Purpose of Jude (1:1–4)
Jude’s introduction is fairly standard, as he identifies himself as “a servant of Jesus Christ” (Jude 1). Note, however, that Jude does not classify himself as an apostle. In his greeting, Jude describes believers as those who are “preserved in Jesus Christ” (Jude 1). While not an unknown concept (cf. John 17:11–12), the idea of preserving or keeping is very usual in a biblical greeting. Given that Jude returns to the concept at the close of his letter (cf. Jude 24), this idea is clearly important to him. Next, Jude notes that while he desired to write a letter about salvation, he was compelled by the pressing circumstances to address the issue of false teachers in the church (cf. Jude 3). The presence of false teachers in the church ought not to surprise Christians, for Jesus warned about such (cf. Matt. 7:15–20; Jude 18). In contrast to believers who are protected, in this passage Jude teaches that false teachers are marked out for condemnation (Jude 4).
Presence of False Teachers (1:5–16)
Jude 5–11 simultaneously warns and encourages readers by reminding them of God’s past judgment of false teachers. In this passage Jude cites six Old Testament events to emphasize God’s past judgment of false teachers, who include: the rebels during the exodus event, the apostate angles, the citizens of Sodom and Gomorrah, Cain, Balaam, and those who rebelled with Korah. Following these examples, at Jude 12–16 Jude paraphrases 2 Pet. 2:13–17 to describe the character and the impending judgment of the false teachers in the church. Here Jude appeals to five examples from creation, as he describes false teachers as: hidden stains, water-less clouds, fruitless trees, raging waves, and wandering stars. The idea communicated by these illustrations from creation is that while false teachers may appear to be orthodox, in truth they are hypocritical, unreliable, brief, aimless, and worthless.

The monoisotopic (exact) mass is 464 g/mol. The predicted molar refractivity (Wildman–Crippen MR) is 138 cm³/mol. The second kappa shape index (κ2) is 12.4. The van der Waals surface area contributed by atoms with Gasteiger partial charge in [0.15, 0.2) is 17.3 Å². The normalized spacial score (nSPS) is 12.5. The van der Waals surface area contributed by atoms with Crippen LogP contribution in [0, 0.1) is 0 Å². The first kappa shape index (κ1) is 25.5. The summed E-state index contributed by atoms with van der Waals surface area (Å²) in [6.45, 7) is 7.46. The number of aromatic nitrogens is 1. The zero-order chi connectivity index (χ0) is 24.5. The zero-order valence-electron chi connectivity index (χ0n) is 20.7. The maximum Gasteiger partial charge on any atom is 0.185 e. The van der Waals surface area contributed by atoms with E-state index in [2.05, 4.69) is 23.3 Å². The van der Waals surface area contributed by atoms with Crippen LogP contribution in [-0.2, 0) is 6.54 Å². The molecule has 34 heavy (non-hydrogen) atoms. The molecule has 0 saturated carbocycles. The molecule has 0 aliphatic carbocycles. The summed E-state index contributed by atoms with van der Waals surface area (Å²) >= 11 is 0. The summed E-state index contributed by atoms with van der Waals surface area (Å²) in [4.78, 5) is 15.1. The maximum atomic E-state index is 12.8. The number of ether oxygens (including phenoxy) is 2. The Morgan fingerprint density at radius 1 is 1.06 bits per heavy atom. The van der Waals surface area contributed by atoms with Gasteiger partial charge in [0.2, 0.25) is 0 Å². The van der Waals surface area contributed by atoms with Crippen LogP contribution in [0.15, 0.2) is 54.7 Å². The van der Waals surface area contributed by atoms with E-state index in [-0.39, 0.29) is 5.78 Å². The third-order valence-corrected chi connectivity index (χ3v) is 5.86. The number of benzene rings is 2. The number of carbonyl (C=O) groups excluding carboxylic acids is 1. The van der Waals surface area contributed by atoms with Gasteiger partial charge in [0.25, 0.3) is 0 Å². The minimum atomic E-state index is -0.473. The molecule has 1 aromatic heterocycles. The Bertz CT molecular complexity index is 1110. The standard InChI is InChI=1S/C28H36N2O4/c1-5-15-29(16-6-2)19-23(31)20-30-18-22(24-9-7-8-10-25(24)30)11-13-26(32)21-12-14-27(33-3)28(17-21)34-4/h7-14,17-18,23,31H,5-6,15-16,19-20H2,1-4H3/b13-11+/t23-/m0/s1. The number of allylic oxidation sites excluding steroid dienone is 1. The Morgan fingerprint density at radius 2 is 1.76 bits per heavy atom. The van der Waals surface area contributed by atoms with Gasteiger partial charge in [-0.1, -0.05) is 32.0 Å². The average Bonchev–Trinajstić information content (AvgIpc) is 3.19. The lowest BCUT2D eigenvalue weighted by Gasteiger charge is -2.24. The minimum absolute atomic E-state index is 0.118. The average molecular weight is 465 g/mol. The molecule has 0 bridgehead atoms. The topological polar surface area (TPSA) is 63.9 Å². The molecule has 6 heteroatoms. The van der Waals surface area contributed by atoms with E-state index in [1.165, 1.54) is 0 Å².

Exhortation to Believers (1:17–25)
Jude concludes his brief epistle, exhorting believers toward godliness. Observe how Jude describes the character of the false teachers throughout this letter, especially as compared to his exhortation to Christians in this conclusion. In regard to false teachers, Jude says they are sneaky, ungodly, lewd, defiled, rebellious, greedy, self-serving, empty, raging, foaming, wandering, harsh, grumblers, complainers, lustful, boasters, flatterers, self-seeking, sensual, divisive, and without the Holy Spirit. By way of contrast, however, in Jude 20–23 believers are encouraged to pursue sanctification, to pray in the Holy Spirit, to love God, to look for mercy, to have compassion, and to minister to weaker brethren who have been led astray by the ever-present false teachers. Jude 24–25 constitutes one of the most often-cited benedictions in the Bible, as Jude praises God for His protection.
- How did Jude come to accept that his half-brother Jesus was the Christ?
- What do you think of Jude’s appeals to extra-biblical resources in his writing?
- How can Christians use worldly resources in the work of God?
- What has been your experience with false teaching in the past?
- How can we recognize false teaching and best minister to those who have been deceived?